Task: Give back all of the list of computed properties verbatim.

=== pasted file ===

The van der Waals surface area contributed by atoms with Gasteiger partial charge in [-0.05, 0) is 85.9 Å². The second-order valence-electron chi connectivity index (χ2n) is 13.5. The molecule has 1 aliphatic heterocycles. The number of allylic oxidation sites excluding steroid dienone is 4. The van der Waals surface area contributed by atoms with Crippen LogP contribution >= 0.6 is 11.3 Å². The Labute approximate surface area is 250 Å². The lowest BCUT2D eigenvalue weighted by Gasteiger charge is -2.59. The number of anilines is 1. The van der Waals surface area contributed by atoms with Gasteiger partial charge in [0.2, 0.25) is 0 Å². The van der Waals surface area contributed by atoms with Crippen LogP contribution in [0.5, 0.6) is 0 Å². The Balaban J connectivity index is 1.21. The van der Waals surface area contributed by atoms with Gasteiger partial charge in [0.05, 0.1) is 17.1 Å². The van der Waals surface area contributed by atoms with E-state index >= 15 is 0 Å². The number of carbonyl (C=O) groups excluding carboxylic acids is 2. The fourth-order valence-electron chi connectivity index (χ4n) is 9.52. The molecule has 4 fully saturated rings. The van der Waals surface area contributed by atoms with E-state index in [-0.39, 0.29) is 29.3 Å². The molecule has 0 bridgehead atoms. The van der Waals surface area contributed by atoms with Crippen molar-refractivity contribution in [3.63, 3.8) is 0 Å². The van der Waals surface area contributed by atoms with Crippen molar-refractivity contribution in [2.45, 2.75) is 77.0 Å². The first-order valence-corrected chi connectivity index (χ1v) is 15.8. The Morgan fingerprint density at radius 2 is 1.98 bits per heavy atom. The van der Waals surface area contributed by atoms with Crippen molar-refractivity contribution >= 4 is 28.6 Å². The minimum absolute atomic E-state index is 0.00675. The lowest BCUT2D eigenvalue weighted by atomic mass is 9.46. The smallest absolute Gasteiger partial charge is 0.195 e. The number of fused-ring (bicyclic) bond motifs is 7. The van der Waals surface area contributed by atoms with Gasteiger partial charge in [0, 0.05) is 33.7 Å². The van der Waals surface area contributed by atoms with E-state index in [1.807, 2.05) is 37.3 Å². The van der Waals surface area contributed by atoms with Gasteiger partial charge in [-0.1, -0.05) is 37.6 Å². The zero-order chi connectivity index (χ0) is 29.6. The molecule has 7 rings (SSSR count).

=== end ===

The van der Waals surface area contributed by atoms with Gasteiger partial charge in [-0.05, 0) is 85.9 Å². The second-order valence-electron chi connectivity index (χ2n) is 13.5. The molecule has 1 aliphatic heterocycles. The number of allylic oxidation sites excluding steroid dienone is 4. The van der Waals surface area contributed by atoms with Crippen LogP contribution >= 0.6 is 11.3 Å². The Labute approximate surface area is 250 Å². The lowest BCUT2D eigenvalue weighted by Gasteiger charge is -2.59. The number of anilines is 1. The van der Waals surface area contributed by atoms with Gasteiger partial charge in [0.2, 0.25) is 0 Å². The van der Waals surface area contributed by atoms with Crippen LogP contribution in [0.5, 0.6) is 0 Å². The Balaban J connectivity index is 1.21. The van der Waals surface area contributed by atoms with Gasteiger partial charge in [0.05, 0.1) is 17.1 Å². The van der Waals surface area contributed by atoms with E-state index >= 15 is 0 Å². The number of carbonyl (C=O) groups excluding carboxylic acids is 2. The fourth-order valence-electron chi connectivity index (χ4n) is 9.52. The molecule has 4 fully saturated rings. The van der Waals surface area contributed by atoms with E-state index in [-0.39, 0.29) is 29.3 Å². The molecule has 0 bridgehead atoms. The van der Waals surface area contributed by atoms with Crippen molar-refractivity contribution in [3.63, 3.8) is 0 Å². The van der Waals surface area contributed by atoms with Crippen molar-refractivity contribution in [2.45, 2.75) is 77.0 Å². The first-order valence-corrected chi connectivity index (χ1v) is 15.8. The Morgan fingerprint density at radius 2 is 1.98 bits per heavy atom. The van der Waals surface area contributed by atoms with Crippen molar-refractivity contribution >= 4 is 28.6 Å². The minimum absolute atomic E-state index is 0.00675. The lowest BCUT2D eigenvalue weighted by atomic mass is 9.46. The smallest absolute Gasteiger partial charge is 0.195 e. The number of fused-ring (bicyclic) bond motifs is 7. The van der Waals surface area contributed by atoms with Gasteiger partial charge in [0, 0.05) is 33.7 Å². The van der Waals surface area contributed by atoms with E-state index in [1.807, 2.05) is 37.3 Å². The van der Waals surface area contributed by atoms with Gasteiger partial charge in [-0.1, -0.05) is 37.6 Å². The zero-order chi connectivity index (χ0) is 29.6. The molecule has 7 rings (SSSR count).